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A beefier GPU based on a better GCN
The Radeon graphics units in this new APU are based on the third generation of the GCN architecture, and they're most closely related to the discrete Tonga GPU that powers the Radeon R9 285. The core graphics technology isn't terribly different from what AMD first shipped aboard the Radeon HD 7000 series, but the firm has made some incremental improvements over time in areas like tessellation performance.

Carrizo inherits the delta-based color compression scheme first used in Tonga. This logic conserves memory bandwidth by storing color data in a losslessly compressed format. AMD claims this feature alone can improve performance in games by five to seven percent at the cost of a "modest" amount of additional silicon area.

This SoC's graphics block consists of eight GCN compute units tied to two render back-ends and 512KB of dedicated L2 cache for graphics. All told, that amounts to 512 stream processors, 32 texels per clock of texture filtering capacity, and eight pixels per clock of ROP throughput. AMD cites a peak arithmetic rate of 819 gigaflops, presumably for the fastest 35W model of Carrizo.

Notably, the graphics portion of Carrizo occupies its own separate voltage plane on the chip. Thus, it can operate more efficiently by selecting the optimal voltage for its own needs. As a result, this chip can squeeze into smaller power envelopes while keeping all eight of its GCN compute units active. Those units can run at higher peak frequencies, as well.

These changes add up to concrete gains in performance over the prior generation, again especially in the 15W power envelope.

AMD bills Carrizo as the first HSA 1.0 compliant APU, a claim that may seem strange to those familiar with HSA, since AMD has been talking about it for years. However, the 1.0 spec is a new thing, and Kaveri didn't implement a few features needed to meet its requirements, such as GPU-based context-switching. Carrizo adds that capability and thus earns its billing.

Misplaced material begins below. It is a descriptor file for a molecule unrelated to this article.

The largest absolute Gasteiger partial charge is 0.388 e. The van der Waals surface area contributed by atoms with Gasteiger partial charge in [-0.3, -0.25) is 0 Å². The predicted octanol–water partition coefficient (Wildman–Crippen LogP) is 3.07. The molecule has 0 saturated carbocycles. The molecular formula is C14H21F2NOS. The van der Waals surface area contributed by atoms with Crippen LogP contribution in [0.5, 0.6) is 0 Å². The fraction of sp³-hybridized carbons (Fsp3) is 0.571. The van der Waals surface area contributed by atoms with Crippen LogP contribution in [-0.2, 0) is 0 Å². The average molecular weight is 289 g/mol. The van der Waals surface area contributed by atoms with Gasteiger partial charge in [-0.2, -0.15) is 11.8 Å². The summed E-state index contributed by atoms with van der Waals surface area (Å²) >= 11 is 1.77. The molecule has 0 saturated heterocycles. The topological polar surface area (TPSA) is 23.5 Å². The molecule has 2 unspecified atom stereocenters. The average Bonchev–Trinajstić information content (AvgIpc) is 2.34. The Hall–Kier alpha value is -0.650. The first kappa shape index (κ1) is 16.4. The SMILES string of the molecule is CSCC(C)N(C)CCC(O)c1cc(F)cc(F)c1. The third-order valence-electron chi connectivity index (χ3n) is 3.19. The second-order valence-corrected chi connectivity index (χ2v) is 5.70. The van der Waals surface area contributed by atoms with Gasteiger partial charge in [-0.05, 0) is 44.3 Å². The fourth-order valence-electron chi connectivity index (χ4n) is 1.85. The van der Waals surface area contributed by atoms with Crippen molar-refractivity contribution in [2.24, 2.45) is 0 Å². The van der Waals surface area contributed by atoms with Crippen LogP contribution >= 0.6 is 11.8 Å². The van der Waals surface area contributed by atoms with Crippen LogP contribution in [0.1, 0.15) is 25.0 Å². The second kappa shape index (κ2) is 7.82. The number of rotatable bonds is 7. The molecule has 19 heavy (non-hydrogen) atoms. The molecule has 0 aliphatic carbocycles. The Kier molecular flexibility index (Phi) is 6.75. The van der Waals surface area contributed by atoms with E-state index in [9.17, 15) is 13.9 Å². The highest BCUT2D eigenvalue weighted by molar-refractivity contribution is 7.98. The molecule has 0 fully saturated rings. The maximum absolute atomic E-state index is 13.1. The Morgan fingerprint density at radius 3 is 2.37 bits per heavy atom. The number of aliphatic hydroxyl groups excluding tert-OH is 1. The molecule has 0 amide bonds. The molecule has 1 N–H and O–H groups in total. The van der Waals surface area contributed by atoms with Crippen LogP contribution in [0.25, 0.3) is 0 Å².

This APU's support for HSA should position it as an obvious development platform for HSA-based applications, but I don't believe Carrizo has the necessary plumbing to deliver on HSA's performance promises. We'll likely have to wait another generation or two, until APUs get a cache-coherent common interconnect fabric and shared last-level caching, before the hardware is ready to match AMD's vision.

Better video processing hardware
The UVD block on AMD's chips hosts dedicated logic meant to accelerate the encoding and decoding of popular video compression formats. Carrizo's UVD unit looks to be the very latest revision of AMD's technology in this space. It adds the ability to decode the HEVC/H.265 format expected to be widely used for streaming in the future, especially for 4K content.

AMD has quadrupled the throughput of the UVD block, too, in order to support 4K video properly. The firm demonstrated flawless 4K video playback with low CPU utilization back at CES in January on early Carrizo silicon. This is one area where Carrizo's feature set clearly trumps that of Intel's Broadwell. For 1080p video playback, the APU is now able to spend about 25% of its time doing the actual decode work and the rest dropping into a power-gated sleep state, saving energy.

Another video-focused enhancement in this SoC is the addition of a dedicated, high-quality image scaling unit in the display pipeline. Older AMD APUs have used the GPU's shader units to scale images to fit the target display's resolution, but doing so burns power. By switching to custom scaler hardware, the firm reckons it saves about half a watt compared to GPU-based scaling.

All in all, AMD estimates that Carrizo cuts power consumption during 1080p video playback roughly in half, taking it down under five watts.

Here is a terrifying slide from the AMD presentation that shows older APUs lasting only 3.3 hours while playing 1080p videos on a 50Whr battery. I'm not sure what to make of that.

A bit of the performance picture
AMD's presentations are rife with performance results from various scenarios, but I'm naturally skeptical of performance claims in the absence of actual hardware to test—and AMD tells us we won't likely see that until perhaps July. I'll offer a couple of slides, though, in order to give you a sense of what the firm expects users to see from Carrizo-equipped laptops.

Yes, it can play DOTA 2 and LoL. And yes, it's faster than Haswell-based Core i5 and i7 processors (at least in 3DMark).

I think the question on everyone's minds is whether it's faster than Intel's just-introduced Broadwell Core i5/i7 processors. Although AMD has traditionally led the market in integrated graphics performance, those Broadwell chips look to be pretty formidable, thanks in part of 128MB of eDRAM serving as a graphics cache. Then again, the Iris Pro Broadwell processors have 47W power envelopes, above the 35W peak for the first round of Carrizo parts.